Thus does this prophecy of Ezekiel span the whole future of the people of God even to eternity. But the promise in which it culminates, namely, that the Lord will erect His sanctuary in the midst of His restored people, and there take up His abode above them for ever (Ezekiel 37:26.), is of importance as helping to decide the question, how we are to understand the fulfilment of the restoration to Canaan into the land given to the fathers, which is promised to all Israel; whether, in a literal manner, by the restoration of the Israelites to Palestine; or spiritually, by the gathering together of the Israelites converted to the Lord their God and Saviour, and their introduction into the kingdom of God founded by Christ, in which case Canaan, as the site of the Old Testament kingdom of God, would be a symbolical or typical designation of the earthly soil of the heavenly kingdom, which has appeared in the Christian church. - These two different views have stood opposed to one another from time immemorial, inasmuch as the Jews expect from the Messiah, for whose advent they still hope, not only their restoration to Palestine, but the erection of the kingdom of David and the rebuilding of the temple upon Mount Zion, together with the sacrificial worship of the Levitical law; whereas in the Christian church, on the ground of the New Testament doctrine, that the old covenant has been abolished along with the Levitical temple-worship through the perfect fulfilment of the law by Christ and the perpetual efficacy of His atoning sacrifice, the view has prevailed that, with the abolition of the Old Testament form of the kingdom of God, even Palestine has ceased to be the chosen land of the revelation of the saving grace of God, and under the new covenant Canaan extends as far as the Israel of the new covenant, the church of Jesus Christ, is spread abroad over the earth, and that Zion or Jerusalem is to be sought wherever Christendom worships God in spirit and in truth, wherever Christ is with His people, and dwells in the hearts of believers through the Holy Spirit. It was by J. A. Bengel and C. F. Oetinger that the so-called "realistic" interpretation of the Messianic prophecies of the Old Testament - according to which, after the future conversion to Christ of the Jewish people who are hardened still, the establishment of the kingdom of God in Palestine and its capital Jerusalem is to be expected - has been revived and made into one of the leading articles of Christian hope. By means of this "realistic" exposition of the prophetic word the chiliastic dogma of the establishment of a kingdom of glory before the last judgment and the end of the world is then deduced from the twentieth chapter of the Apocalypse; and many of the theologians of our day regard this as the certain resultant of a deeper study of the Scriptures. In the more precise definition of the dogma itself, the several supporters diverge very widely from one another; but they all agree in this, that they base the doctrine chiefly upon the prophetic announcement of the eventual conversion and glorification of all Israel. - As Ezekiel then stands out among all the prophets as the one who gives the most elaborate prediction of the restoration of Israel under the government of the Messiah, and he not only draws in Ezekiel 40-48 a detailed picture of the new form of the kingdom of God, but also in Ezekiel 38 and 39, in the prophecy concerning Gog and Magog, foretells an attack on the part of the heathen world upon the restored kingdom of God, which appears, according to Revelation 20:7-9, to constitute the close of the thousand years' reign; we must look somewhat more closely at this view, and by examining the arguments pro and con, endeavour to decide the question as to the fulfilment of the Old Testament prophecies concerning the future of Israel. In doing this, however, we shall fix our attention exclusively upon the exegetical arguments adduced in support of the chiliastic view by its latest supporters.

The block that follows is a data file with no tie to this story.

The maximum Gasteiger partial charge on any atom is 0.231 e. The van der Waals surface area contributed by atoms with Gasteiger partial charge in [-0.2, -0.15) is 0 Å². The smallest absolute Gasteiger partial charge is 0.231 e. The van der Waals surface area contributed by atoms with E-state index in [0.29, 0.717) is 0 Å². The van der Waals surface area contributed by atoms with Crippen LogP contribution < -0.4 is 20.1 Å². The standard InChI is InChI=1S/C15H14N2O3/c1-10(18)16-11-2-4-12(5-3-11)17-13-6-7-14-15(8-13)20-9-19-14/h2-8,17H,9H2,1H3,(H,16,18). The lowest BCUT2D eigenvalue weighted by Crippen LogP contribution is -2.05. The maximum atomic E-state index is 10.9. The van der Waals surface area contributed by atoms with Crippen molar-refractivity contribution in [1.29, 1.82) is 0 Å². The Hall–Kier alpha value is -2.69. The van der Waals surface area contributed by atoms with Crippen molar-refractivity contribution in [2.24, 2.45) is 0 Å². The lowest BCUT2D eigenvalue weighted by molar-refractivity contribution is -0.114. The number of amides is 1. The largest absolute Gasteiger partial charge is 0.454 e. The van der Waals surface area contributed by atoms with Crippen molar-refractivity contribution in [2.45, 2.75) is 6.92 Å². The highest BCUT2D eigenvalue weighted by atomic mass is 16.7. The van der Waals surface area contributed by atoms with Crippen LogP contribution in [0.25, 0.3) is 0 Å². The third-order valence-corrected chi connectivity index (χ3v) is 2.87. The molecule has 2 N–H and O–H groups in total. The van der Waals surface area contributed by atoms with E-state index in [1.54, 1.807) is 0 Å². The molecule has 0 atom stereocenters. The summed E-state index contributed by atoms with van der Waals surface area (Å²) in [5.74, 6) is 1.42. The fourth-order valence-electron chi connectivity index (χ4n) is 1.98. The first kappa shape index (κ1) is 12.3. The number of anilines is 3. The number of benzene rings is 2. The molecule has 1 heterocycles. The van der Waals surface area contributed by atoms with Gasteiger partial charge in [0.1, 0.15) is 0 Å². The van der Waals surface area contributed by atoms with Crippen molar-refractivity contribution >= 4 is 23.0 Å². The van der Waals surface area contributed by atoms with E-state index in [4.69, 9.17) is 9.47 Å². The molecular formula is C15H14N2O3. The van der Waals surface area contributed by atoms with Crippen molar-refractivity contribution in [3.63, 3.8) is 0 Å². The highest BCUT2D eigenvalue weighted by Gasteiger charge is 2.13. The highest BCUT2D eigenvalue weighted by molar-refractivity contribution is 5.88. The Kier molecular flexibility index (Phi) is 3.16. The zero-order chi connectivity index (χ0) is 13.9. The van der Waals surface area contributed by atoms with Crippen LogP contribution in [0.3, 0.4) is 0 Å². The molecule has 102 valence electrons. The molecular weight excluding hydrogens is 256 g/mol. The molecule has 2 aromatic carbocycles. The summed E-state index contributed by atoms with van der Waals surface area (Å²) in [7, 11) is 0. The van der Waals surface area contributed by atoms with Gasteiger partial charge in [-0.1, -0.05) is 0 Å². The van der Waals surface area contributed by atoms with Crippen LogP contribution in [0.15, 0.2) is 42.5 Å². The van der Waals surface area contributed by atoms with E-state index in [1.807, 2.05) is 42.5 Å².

(Note: These are, C. A. Auberlen, "The Prophet Daniel and the Revelation of John;" also in a treastise on the Messianic Prophecies of the Mosaic times, in the Jahrbb.f. deutsche Theologie, IV pp. 778ff.; J. C. K. Hofmann, in his Weissagung und Erfllung im A. u. N. Testamente, and in the Schriftbeweis, vol. 2 Peter 2; Mich. Baumgarten, article "Ezekiel" in Herzog's Cyclopaedia, and here and there in his commentary on the Old Testament; C. E. Luthardt, The Doctrine of the Last Things in Treatises and Expositions of Scripture (1851); and Dr. Volck, in the Dorpater Zeitschfit fr Theologie und Kirche, IX pp. 142ff.; and others.)

The prophetic announcement, that the Lord will one day gather together again the people of Israel, which has been thrust out among the heathen for its unfaithfulness, will bring it back into the land given to the fathers, and there bless and greatly multiply it, has its roots in the promises of the law. If the stiff-necked transgressors of the commandments of God - these are the words of Leviticus 26:40-45 - bear the punishment of their iniquity in the land of their enemies, and confess their sins, and their uncircumcised heart is humbled, then will the Lord remember His covenant with the patriarchs, and not cast them off even in the land of their enemies, to destroy them, and to break His covenant with them; but will remember the covenant which He made with their ancestors, when He brought them out of Egypt before the eyes of the nations to be their God. He will, as this is more precisely defined in Deuteronomy 30:3., gather them together again out of the heathen nations, lead them back into the land which their fathers possessed, and multiply Israel more than its fathers. On the ground of this promise, of which Moses gives a still further pledge to the people in his dying song (Deuteronomy 32:36-43), all the prophets announce the restoration and ultimate glorification of Israel. This song, which closes with the promise, "Rejoice, ye nations, over His people; for He will avenge the blood of His servants, and repay vengeance to His adversaries, and expiate His land, His people," continues to resound - to use the words of Hofmann (Schriftbeweis, II 2, pp. 89, 90) - "thr